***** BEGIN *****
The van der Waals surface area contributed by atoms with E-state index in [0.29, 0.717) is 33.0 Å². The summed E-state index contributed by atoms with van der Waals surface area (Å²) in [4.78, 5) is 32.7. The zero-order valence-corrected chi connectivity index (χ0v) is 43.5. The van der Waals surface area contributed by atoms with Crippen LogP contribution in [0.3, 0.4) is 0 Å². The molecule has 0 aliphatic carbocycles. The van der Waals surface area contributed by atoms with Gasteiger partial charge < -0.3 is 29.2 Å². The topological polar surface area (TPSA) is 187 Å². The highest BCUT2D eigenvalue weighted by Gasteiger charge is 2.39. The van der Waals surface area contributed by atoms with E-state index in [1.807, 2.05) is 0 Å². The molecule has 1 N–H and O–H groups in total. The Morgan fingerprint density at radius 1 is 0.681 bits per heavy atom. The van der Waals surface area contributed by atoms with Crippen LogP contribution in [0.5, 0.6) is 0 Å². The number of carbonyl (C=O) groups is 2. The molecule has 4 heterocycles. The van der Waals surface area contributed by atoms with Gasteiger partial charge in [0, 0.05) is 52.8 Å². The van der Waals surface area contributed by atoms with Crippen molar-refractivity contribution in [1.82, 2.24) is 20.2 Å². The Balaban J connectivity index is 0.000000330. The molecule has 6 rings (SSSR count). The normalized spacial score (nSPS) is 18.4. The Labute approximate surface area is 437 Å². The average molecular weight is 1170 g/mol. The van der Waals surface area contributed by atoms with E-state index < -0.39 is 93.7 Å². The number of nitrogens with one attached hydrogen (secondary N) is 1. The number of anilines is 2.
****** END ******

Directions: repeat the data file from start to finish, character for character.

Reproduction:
The van der Waals surface area contributed by atoms with E-state index in [0.29, 0.717) is 33.0 Å². The summed E-state index contributed by atoms with van der Waals surface area (Å²) in [4.78, 5) is 32.7. The zero-order valence-corrected chi connectivity index (χ0v) is 43.5. The van der Waals surface area contributed by atoms with Crippen LogP contribution in [0.3, 0.4) is 0 Å². The molecule has 0 aliphatic carbocycles. The van der Waals surface area contributed by atoms with Gasteiger partial charge < -0.3 is 29.2 Å². The topological polar surface area (TPSA) is 187 Å². The highest BCUT2D eigenvalue weighted by Gasteiger charge is 2.39. The van der Waals surface area contributed by atoms with E-state index in [1.807, 2.05) is 0 Å². The molecule has 1 N–H and O–H groups in total. The Morgan fingerprint density at radius 1 is 0.681 bits per heavy atom. The van der Waals surface area contributed by atoms with Crippen LogP contribution in [0.5, 0.6) is 0 Å². The number of carbonyl (C=O) groups is 2. The molecule has 4 heterocycles. The van der Waals surface area contributed by atoms with Gasteiger partial charge in [0, 0.05) is 52.8 Å². The van der Waals surface area contributed by atoms with Crippen molar-refractivity contribution in [1.82, 2.24) is 20.2 Å². The Balaban J connectivity index is 0.000000330. The molecule has 6 rings (SSSR count). The normalized spacial score (nSPS) is 18.4. The Labute approximate surface area is 437 Å². The average molecular weight is 1170 g/mol. The van der Waals surface area contributed by atoms with E-state index < -0.39 is 93.7 Å². The number of nitrogens with one attached hydrogen (secondary N) is 1. The number of anilines is 2.